Simple, Cheap, Disruptive!

Saving Lives and Saving Healthcare Costs

An Ultra Low-Cost Hemodialysis System


Kidney failure kills ±230,000 people per year in India alone. The global burden of dialysis is growing as populations age and diabetes and hypertension increase. Dialysis treatment is too expensive for poor countries and the major global dialysis companies have strategies and cost structures aligned with their rich country customers and their $60-80,000 per patient annual costs. Even the lowest cost dialysis systems were not designed for low income markets and dialysis companies focus on profit per treatment.

There is a good opportunity for a disruptive technology which would still be profitable at an annual cost of 50-100 times less than the current cost in developed countries. This will be possible by 1) using a new business model which focuses on profit per reusable disposable set instead of profit per treatment, 2) by simplifying all aspects of the treatment and using local design and manufacturing, and 3) by using several innovative technical solutions. This approach could dramatically reduce the costs of dialysis globally. Once proven in low-income markets, these ideas and the knowledge gained can be adapted to compete in high income markets to reduce the cost of dialysis (dialysis costs Canada $2,2 billion/year.)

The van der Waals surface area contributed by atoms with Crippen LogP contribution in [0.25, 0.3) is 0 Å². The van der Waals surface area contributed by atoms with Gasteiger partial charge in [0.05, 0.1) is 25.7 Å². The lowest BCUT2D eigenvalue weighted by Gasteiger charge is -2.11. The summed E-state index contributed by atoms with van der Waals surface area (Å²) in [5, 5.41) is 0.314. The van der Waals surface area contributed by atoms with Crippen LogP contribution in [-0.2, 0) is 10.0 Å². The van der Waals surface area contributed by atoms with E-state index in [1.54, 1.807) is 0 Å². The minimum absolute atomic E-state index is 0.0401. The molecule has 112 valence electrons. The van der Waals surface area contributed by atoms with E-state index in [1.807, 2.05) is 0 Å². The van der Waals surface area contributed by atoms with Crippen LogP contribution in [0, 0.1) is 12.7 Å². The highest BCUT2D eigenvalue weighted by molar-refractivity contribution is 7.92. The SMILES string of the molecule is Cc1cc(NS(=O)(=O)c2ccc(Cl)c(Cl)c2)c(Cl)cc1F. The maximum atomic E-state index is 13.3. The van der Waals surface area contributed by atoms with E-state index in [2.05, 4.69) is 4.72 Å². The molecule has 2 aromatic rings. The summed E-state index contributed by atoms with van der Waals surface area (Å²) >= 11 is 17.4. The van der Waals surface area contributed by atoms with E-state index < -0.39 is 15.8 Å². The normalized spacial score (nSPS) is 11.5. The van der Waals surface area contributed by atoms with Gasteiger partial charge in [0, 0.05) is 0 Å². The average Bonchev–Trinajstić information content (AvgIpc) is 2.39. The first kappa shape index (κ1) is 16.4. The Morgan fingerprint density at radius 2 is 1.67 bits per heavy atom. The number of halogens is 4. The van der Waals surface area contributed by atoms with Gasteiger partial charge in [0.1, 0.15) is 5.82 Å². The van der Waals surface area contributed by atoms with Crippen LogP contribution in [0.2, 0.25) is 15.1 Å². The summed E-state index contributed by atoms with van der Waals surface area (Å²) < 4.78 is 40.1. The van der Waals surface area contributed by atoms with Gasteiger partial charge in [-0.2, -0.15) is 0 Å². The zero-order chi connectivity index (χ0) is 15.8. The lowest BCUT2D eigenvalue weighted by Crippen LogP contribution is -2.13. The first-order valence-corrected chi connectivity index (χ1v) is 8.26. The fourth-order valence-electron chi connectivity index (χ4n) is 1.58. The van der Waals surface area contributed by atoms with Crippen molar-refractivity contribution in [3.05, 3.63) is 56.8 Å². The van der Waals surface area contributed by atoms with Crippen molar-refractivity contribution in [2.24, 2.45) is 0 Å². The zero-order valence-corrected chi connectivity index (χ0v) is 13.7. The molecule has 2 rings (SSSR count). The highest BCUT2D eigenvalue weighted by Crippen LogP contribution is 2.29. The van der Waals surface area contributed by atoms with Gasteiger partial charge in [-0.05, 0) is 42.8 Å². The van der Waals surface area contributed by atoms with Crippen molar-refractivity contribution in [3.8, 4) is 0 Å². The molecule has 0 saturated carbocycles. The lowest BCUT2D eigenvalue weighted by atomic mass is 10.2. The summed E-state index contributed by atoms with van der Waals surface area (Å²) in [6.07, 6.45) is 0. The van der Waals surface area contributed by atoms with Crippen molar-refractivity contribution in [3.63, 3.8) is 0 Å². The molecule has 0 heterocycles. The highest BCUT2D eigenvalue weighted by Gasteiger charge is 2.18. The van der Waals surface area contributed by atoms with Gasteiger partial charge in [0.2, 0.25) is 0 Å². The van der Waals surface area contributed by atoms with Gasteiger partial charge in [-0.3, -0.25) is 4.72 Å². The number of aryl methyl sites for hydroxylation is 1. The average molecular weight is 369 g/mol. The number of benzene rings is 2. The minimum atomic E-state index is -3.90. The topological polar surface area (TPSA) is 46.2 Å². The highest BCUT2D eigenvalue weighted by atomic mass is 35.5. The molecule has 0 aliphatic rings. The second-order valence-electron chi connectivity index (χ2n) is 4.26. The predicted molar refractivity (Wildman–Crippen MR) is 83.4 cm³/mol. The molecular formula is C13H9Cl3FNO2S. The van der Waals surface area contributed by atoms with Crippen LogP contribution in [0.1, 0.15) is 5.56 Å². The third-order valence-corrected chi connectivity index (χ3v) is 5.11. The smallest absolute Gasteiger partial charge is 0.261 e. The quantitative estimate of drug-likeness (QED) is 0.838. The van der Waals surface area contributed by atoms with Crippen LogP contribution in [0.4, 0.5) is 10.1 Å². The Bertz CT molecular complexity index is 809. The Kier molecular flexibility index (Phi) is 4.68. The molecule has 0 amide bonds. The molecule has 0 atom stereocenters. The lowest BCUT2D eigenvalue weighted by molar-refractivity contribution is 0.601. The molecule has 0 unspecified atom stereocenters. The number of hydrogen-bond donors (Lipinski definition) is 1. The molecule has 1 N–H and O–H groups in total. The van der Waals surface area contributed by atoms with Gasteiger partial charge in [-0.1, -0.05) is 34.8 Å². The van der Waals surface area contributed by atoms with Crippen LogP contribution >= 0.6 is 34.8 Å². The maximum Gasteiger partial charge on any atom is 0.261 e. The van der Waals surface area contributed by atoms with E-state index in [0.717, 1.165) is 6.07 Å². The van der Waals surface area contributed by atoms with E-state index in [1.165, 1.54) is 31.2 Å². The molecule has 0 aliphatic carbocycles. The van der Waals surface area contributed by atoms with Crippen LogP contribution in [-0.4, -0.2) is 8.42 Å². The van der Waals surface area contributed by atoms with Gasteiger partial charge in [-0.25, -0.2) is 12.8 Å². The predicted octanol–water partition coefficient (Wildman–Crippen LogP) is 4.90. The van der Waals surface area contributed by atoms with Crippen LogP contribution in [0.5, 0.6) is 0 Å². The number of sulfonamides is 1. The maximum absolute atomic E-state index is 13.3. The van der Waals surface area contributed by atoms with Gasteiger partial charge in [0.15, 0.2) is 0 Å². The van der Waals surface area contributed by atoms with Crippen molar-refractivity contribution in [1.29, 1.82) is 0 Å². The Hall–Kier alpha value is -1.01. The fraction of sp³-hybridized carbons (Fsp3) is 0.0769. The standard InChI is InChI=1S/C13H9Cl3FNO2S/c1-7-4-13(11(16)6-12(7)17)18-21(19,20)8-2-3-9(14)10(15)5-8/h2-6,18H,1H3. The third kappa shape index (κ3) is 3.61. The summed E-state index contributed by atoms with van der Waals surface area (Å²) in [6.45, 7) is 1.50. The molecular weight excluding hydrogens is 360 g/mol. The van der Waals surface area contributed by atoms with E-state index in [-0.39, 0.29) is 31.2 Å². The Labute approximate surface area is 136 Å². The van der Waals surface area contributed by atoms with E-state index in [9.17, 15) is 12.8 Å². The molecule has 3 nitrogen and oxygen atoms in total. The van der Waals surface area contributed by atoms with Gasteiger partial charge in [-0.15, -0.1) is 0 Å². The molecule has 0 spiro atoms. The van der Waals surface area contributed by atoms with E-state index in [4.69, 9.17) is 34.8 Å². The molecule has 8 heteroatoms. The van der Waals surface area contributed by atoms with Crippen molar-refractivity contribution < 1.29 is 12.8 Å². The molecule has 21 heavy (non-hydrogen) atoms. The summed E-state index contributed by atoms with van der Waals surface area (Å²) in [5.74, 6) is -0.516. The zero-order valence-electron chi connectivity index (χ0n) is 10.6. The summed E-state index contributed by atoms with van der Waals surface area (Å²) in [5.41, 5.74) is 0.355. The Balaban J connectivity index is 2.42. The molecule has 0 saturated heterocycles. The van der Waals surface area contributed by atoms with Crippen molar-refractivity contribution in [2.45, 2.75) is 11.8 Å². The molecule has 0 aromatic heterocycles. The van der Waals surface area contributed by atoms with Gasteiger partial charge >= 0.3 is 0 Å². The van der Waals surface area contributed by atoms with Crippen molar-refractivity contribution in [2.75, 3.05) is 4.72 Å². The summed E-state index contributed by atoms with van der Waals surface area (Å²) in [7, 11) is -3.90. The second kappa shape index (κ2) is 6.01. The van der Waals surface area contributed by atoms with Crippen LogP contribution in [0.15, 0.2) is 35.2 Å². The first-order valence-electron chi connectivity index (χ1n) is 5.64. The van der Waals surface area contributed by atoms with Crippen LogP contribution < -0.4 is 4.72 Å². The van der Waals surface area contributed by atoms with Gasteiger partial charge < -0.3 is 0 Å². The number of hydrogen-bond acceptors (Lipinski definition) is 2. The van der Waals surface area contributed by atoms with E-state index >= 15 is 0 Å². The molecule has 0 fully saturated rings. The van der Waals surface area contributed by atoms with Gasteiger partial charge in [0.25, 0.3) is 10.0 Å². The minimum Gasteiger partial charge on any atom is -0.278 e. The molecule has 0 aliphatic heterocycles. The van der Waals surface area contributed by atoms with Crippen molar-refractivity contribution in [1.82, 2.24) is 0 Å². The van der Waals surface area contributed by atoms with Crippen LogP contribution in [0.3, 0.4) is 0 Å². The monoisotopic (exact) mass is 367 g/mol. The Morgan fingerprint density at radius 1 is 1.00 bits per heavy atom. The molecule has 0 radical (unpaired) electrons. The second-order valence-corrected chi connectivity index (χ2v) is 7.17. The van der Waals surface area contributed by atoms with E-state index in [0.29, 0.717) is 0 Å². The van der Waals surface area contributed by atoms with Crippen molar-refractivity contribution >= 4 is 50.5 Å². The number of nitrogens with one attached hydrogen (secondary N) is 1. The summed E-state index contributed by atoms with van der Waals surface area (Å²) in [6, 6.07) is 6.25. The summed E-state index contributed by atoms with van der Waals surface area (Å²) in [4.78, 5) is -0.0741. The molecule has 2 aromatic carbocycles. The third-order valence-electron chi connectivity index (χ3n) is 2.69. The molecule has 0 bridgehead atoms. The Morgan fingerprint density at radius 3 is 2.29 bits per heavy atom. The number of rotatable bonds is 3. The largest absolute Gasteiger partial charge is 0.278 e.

What is Dialysis?

Dialysis replaces the filtering function of the kidneys when they fail. Hemodialysis (HD), which is the most common treatment, uses an artificial membrane encased in a dialyzer to filter the patient’s blood. It requires access to the patient’s blood vessels via a surgically created vascular access (Arterio-Venous fistula or graft) or via a central venous catheter. The dialysis fluid (dialysate) passes on the other side of the membrane from the blood and toxins in the blood diffuse across the membrane due to the concentration gradient and along with water due to a pressure differential. The dialysate requires highly pure water and is produced by the dialysis clinic or even by the dialysis monitor (machine) at the patient’s bedside.